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What Defense Firms Spend On Lobbying To Influence Trump

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What Defense Firms Spend On Lobbying To Influence Trump

Actually, not much. At least, not as much as they’d spent under other presidents or other diplomatic circumstances.

Since the start of his term, President Donald Trump has authorized the deployment of the “Mother of All Bombs,” called to increase military presence in Afghanistan and provoked a number of unyielding enemies, including North Korea.

Policy has largely proven positive for defense stocks. Military action means demand for military equipment, which means sales for government contractors.

As expected, the defense sector has seen significant gains so far under Trump, with Fidelity Select Defense & Aerospace Portfolio (MUTF: FSDAX) rising 19.7 percent year to date compared to 8.1 percent the same period last year.

Not only has the climate bolstered earnings, but it’s also prevented extraneous expenses on lobbying. With a favorable state of international relations and multiple industry leaders representing interests on Trump’s now-defunct manufacturing council, companies have not had to pay as much to pressure policy.

Eight months into 2017, the defense sector spent a mere $64,564,985 on lobbying, according to The Center for Responsive Politics. By comparison, all of 2016 saw spending of $128.6 million, and that was the lowest annual figure since 2008. This year’s sum is on pace to be the lowest since 2004.

Defense Firms And Lobbying

Here are the top 10 defense firms investing in lobbying:

1. Boeing Co (NYSE: BA): $8.75 million

With CEO Dennis Muilenburg on Trump’s manufacturing council, the company was well positioned to influence policy. Still, it’s had to make an effort to get back on the president’s good side after struggling early on to meet his price demands.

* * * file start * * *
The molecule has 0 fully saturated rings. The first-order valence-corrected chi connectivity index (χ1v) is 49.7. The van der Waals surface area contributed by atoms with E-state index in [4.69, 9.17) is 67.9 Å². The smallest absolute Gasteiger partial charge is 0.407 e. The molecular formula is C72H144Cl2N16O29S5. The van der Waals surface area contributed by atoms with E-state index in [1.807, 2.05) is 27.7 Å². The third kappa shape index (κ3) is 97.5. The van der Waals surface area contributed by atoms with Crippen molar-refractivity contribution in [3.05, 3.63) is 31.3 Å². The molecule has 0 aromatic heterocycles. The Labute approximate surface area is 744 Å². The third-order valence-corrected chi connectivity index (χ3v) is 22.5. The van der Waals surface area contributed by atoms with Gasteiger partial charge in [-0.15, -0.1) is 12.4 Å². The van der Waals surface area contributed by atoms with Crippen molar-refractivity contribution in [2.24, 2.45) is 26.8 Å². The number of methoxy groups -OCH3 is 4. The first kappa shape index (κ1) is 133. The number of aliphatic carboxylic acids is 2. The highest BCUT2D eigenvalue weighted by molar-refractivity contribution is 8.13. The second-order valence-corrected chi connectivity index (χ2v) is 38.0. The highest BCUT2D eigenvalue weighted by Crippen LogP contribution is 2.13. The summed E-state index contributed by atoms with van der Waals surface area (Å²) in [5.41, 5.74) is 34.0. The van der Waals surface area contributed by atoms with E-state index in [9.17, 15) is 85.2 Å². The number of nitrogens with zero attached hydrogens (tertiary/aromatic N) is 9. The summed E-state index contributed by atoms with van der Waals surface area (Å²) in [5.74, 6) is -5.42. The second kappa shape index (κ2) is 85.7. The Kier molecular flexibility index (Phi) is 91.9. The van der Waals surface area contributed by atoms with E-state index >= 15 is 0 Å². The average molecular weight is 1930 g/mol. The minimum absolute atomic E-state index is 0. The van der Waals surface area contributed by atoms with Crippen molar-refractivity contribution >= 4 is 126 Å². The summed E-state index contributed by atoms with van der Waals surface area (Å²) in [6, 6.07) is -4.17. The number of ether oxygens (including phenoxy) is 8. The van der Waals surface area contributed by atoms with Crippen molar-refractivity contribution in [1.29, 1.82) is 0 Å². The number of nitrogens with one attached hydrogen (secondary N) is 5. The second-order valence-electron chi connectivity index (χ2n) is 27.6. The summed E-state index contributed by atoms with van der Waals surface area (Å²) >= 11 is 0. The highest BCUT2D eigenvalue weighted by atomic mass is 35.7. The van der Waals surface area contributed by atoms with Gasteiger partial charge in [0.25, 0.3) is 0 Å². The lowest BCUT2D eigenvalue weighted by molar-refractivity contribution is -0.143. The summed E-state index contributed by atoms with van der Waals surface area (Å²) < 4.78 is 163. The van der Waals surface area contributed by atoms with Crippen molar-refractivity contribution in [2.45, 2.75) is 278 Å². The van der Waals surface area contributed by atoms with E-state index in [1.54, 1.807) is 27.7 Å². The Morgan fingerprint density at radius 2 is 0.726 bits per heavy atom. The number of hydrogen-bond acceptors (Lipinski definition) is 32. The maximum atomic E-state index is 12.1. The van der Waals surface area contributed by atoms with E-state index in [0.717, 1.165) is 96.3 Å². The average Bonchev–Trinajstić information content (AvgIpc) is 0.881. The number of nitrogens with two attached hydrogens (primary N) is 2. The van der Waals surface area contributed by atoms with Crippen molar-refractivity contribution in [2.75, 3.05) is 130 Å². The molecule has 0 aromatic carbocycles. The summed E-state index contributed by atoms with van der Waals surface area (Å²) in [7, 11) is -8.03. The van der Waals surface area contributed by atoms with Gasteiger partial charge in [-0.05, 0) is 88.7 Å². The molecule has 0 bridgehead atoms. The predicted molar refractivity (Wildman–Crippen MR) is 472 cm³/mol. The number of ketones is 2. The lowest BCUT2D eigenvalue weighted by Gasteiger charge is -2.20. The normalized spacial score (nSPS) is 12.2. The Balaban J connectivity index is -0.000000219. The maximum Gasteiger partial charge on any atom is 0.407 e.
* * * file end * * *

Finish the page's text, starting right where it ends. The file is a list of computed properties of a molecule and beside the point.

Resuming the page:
2. Lockheed Martin Corporation (NYSE: LMT): $7.43 million

CEO Marillyn Hewson also sat on the manufacturing council. Historically the U.S. government’s No. 1 contractor, Lockheed Martin has secured a number of multimillion-dollar deals this year, including some for army training programs, missiles and jets.

Related Link: Is Trump’s Foreign Policy Belligerence A Diversion From A Stalled Agenda?

3. Northrop Grumman Corporation (NYSE: NOC): $6.82 million

The company is particularly exposed to drone policy and aircraft spending.

4. General Dynamics Corporation (NYSE: GD): $5.79 million

Analysts foresee the firm’s Gulfstream Aerospace Corporation subsidiary suffering increased competition for contracts in the coming years. So far in 2017, it’s seized a number of bids from various military branches and the U.S. Geological Survey.

5. United Technologies Corporation (NYSE: UTX): $5.38 million

CEO Greg Hayes served on Trump’s manufacturing council. The company not only has an interest in securing contracts but also in gaining regulatory approval for a potential takeover of Rockwell Collins, Inc. (NYSE: COL).

6. Raytheon Company (NYSE: RTN): $3.04 million

7. Huntington Ingalls Industries Inc (NYSE: HII): $2.71 million

8. BAE Systems: $1.78 million

9. Orbital ATK Inc (NYSE: OA): $1.26 million

10. Harris Corporation (NYSE: HRS): $1.14 million

Related Link: How The US, China And Russia Are Moving Toward Weaponizing Artificial Intelligence

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Image Credit: By Estonian Foreign Ministry [CC BY 2.0 (http://creativecommons.org/licenses/by/2.0)], via Wikimedia Commons

 

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